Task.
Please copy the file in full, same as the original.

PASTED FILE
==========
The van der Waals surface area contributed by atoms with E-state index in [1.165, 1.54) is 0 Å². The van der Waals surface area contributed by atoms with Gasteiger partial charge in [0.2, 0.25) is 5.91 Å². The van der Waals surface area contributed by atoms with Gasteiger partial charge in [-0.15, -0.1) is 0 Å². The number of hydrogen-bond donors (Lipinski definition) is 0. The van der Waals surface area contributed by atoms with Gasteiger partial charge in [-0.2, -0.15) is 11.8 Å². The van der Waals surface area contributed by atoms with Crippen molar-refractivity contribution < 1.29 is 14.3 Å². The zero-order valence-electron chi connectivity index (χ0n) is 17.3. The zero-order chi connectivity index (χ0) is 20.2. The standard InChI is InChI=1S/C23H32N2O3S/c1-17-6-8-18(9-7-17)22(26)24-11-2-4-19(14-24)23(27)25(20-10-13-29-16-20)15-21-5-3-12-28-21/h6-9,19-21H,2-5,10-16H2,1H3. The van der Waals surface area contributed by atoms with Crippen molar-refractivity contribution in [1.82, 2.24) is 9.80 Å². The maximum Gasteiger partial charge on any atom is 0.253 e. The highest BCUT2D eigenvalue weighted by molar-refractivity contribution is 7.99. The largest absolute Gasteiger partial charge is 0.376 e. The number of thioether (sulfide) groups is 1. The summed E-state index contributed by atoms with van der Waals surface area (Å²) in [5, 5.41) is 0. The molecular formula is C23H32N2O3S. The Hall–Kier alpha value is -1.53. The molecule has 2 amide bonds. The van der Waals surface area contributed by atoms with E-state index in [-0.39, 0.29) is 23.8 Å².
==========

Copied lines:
The van der Waals surface area contributed by atoms with E-state index in [1.165, 1.54) is 0 Å². The van der Waals surface area contributed by atoms with Gasteiger partial charge in [0.2, 0.25) is 5.91 Å². The van der Waals surface area contributed by atoms with Gasteiger partial charge in [-0.15, -0.1) is 0 Å². The number of hydrogen-bond donors (Lipinski definition) is 0. The van der Waals surface area contributed by atoms with Gasteiger partial charge in [-0.2, -0.15) is 11.8 Å². The van der Waals surface area contributed by atoms with Crippen molar-refractivity contribution < 1.29 is 14.3 Å². The zero-order valence-electron chi connectivity index (χ0n) is 17.3. The zero-order chi connectivity index (χ0) is 20.2. The standard InChI is InChI=1S/C23H32N2O3S/c1-17-6-8-18(9-7-17)22(26)24-11-2-4-19(14-24)23(27)25(20-10-13-29-16-20)15-21-5-3-12-28-21/h6-9,19-21H,2-5,10-16H2,1H3. The van der Waals surface area contributed by atoms with Crippen molar-refractivity contribution in [1.82, 2.24) is 9.80 Å². The maximum Gasteiger partial charge on any atom is 0.253 e. The highest BCUT2D eigenvalue weighted by molar-refractivity contribution is 7.99. The largest absolute Gasteiger partial charge is 0.376 e. The number of thioether (sulfide) groups is 1. The summed E-state index contributed by atoms with van der Waals surface area (Å²) in [5, 5.41) is 0. The molecular formula is C23H32N2O3S. The Hall–Kier alpha value is -1.53. The molecule has 2 amide bonds. The van der Waals surface area contributed by atoms with E-state index in [-0.39, 0.29) is 23.8 Å².